This One Goes To Eleven: Weekly metal roundup

Fa0228978707_10ollowing the holiday and post-holiday illness-related hiatus, we are back with the first TOGTE of the new and mundanely terrifying year. As always, we will be covering new records, local shows, and other assorted headlines from across the metal-verse, so strap in and prepare for self-implosion.

WHAT TO HEAR: In a fitting twist of fate, we start this week with the first marquee release of 2017—Black Anvil‘s As Was (Relapse)—which was born right here in the gutters of New Yahk. The band’s third full length, following 2010’s Triumvurate and 2013’s stellar Hail Death, As Was is nothing short of a sonic revolution for the band, with glistening arpeggios, major key flirtations, and massive clean choruses calling to mind some sort of New World Tribulation. The whole thing is still liberally seasoned with seething black metal tirades, but make no mistake: This is a hard rock record forged in a black metal smelt. Not the other way around. When it all comes together—as it does on album closer “Ultra”—it’s pretty compelling stuff, but if you’re expecting the Black Anvil of yore (read: like three years ago), it’s going to take a little getting used to. Stream it via Noisey.

Relapse isn’t done there, however, bringing The Drip‘s punishing new LP The Haunting Fear of Inevitability down like a death sentence gavel this week. A masochistic blend of hardcore anger and grindcore spazz, the Washington outfit deal in a breed of unfussy aggression that registers very high on the punk-as-fuck meter, regardless of whatever pinch harmonic-punctuated breakdown is squealing away in the background. There’s not a huge amount to unpack here, but if you’re just looking to get your ears beat in for 30 minutes, Invisible Oranges’ full stream is for you.

Dwelling in similarly caustic sonic territory is Code Orange‘s Forever (Roadrunner), which augments the band’s usual brand of Steel City hardcore with an u expected fistful of brooding post-grunge anthems. What this new approach loses in cohesion, Code Orange more than make up for it in conviction, adding serious crossover potential to their usual “serious band” schtick. In the end—in concert with the major label involvement and perceived accessibility of tracks like “Bleeding in the Blur”—this probably just means metal fans are going to turn on Code Orange any second now. Resist the temptation, however, as Forever, despite its saccharine deviations, remains one of the must-hear metal records of the yet-young year. 

After clawing your way through those, turn your attention to Norway, where long-running but rarely-heard-from charred death metal outfit Shaarimoth have their second-ever full-length, Temple of Adversarial Fire (WTC Productions), ready for blood-letting. Steeped in the occult—both thematically and sonically—this 11-song, 47-minute opus is not your typical death metal meat grinder, but that’s precisely why you should check it out. Consider this the first of many calls to keep 2017 weird (and rife with the love of Satan, if that’s your thing).

Speaking of which (Satan that is), you’re definitely going to want to hear Rites of Inverse Incarnation (WTC Productions), a new EP from Italian black metal supergroup Fides Inversa—featuring members of Blut Aus Nord, Behexen, Dark Sonority, and more. If that Golden State Warriors of black metal roster isn’t enough to get you in the door, I don’t know what is. After you’re done with that, wrap things up with Machine Messiah (Nuclear Blast), the latest record from revered Brazilian death metallers turned reviled groove metal pioneers, Sepultura. It’s not as bad as their worst and nowhere near the heights of their best, and that’s really all you need to know.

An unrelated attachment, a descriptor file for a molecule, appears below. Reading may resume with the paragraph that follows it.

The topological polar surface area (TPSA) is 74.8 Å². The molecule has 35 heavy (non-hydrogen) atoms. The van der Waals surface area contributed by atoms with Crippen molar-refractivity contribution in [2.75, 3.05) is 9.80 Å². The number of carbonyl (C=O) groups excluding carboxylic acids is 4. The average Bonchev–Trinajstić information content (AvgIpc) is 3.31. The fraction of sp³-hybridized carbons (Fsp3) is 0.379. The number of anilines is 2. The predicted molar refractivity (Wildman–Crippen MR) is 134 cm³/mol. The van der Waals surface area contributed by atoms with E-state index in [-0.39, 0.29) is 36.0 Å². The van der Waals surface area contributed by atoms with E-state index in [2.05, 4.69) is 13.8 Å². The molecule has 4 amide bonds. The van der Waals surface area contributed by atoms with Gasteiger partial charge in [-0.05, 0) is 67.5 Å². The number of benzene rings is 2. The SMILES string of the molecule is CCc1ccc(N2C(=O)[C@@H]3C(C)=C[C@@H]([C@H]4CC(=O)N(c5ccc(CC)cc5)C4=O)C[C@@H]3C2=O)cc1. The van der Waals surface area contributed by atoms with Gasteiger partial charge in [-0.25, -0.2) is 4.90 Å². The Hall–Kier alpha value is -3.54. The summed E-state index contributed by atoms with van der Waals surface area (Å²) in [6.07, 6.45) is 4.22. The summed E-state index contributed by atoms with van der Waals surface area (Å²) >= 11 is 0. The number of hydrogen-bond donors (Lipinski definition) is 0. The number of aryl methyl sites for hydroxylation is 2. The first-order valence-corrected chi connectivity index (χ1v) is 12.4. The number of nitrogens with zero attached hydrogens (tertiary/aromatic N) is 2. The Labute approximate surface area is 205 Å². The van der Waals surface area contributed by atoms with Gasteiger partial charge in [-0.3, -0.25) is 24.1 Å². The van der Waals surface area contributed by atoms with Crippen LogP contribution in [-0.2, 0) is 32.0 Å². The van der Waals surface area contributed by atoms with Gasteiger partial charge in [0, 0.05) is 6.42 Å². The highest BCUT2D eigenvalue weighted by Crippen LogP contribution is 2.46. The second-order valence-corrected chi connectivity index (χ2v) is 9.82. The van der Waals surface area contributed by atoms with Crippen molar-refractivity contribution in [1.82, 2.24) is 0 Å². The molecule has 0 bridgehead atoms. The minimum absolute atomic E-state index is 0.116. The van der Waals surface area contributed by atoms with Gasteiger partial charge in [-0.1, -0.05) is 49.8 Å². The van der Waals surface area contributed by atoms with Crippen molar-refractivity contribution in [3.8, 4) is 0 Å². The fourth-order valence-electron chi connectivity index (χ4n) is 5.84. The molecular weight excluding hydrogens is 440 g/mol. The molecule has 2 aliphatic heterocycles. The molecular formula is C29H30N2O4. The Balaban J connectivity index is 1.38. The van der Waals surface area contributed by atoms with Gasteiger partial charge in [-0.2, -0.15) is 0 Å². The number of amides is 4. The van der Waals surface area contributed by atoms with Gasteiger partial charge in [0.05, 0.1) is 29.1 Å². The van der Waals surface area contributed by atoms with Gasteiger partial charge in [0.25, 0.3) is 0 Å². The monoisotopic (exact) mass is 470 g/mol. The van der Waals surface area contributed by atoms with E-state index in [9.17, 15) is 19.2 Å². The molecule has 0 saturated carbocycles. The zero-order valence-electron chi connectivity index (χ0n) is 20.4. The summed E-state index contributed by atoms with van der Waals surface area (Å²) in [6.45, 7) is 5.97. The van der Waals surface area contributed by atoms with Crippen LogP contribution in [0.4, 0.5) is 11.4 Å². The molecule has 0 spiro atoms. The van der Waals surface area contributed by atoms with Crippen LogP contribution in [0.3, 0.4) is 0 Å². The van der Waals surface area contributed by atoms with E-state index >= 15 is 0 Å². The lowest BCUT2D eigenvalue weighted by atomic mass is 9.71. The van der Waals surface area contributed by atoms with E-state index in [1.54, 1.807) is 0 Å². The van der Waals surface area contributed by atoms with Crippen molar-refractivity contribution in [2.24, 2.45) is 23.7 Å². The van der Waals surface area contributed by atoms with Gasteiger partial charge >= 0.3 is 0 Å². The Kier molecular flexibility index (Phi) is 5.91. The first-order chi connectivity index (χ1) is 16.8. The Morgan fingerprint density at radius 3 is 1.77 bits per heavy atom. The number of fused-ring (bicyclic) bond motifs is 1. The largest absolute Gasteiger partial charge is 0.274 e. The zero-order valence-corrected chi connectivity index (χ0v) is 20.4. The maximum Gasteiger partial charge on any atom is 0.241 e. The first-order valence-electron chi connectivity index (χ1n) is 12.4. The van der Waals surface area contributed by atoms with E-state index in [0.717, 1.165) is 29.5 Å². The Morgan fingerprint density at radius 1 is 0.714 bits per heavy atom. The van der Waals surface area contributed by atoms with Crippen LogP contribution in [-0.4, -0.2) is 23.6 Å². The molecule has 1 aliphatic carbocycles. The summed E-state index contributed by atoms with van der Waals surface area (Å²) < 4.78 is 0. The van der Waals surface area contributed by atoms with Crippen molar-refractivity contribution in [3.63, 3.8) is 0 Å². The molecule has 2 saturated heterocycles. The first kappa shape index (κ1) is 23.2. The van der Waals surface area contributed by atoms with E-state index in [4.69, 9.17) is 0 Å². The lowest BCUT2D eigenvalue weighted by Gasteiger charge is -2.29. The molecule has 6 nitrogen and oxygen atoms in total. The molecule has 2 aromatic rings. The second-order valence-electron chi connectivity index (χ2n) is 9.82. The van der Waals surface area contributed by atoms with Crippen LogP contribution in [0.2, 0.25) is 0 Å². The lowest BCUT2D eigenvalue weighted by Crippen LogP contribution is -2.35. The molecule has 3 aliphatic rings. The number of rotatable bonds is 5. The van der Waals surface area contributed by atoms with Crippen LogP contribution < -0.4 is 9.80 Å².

WHAT TO SEE: On the show front there’s plenty more to go around, beginning tonight—a Friday the 13th, I might add—with Cognitive, Artificial Brain, and Organ Dealer at Hartley’s, World War IX at Lucky 13 Saloon, and godheadSilo at Saint Vitus. On Saturday, Boston heathens Panzerbastard hit Lucky 13, Anaka take to the Gramercy Theatre, and Khemmis play a sold-out doom special at Vitus alongside Crypt Sermon and Sannhedrin. If that’s not enough weekend insanity for you, however, perhaps Sunday night—featuring Old Wounds at Vitus and Paragnosis at Lucky 13—can help.

MLK Day comes correct with City of Caterpillar at the busy Greenpoint holy site, who also return on Tuesday for an encore performance. The same night Artificial Brain—one of the best live metal acts in the Tri-State, for what it’s worth—take to The Studio at Webster Hall stage before Wednesday rolls around with a screening of the new Melvins documentary, The Colossus of Destiny-A Melvins Tale, at, where else, Saint Vitus. If you’re still up for more after all that, Thursday wraps things up with some Black Light Black Metal yoga at Lucky 13 and Into Another/Supertouch/High Disciple at Saint Vitus.

WHAT THE FUCK: Will you look at that? Governor’s Ball finally got a headliner worth mentioning around these parts. But before your inner prog-metal nerd prematurely climaxes, it has to be said that after years of recording apathy and extremely limited touring, Tool returning to play a couple of glitzy summer festival appearances alongside a host of glow stick-necklaced pop acts seems like a blatant cash grab at best. Maybe there will be a Vitus after-party (I’d even settle for a ticketed T5 appearance), but I’ll believe it when I see it and until I see it I reserve the right to bitch.

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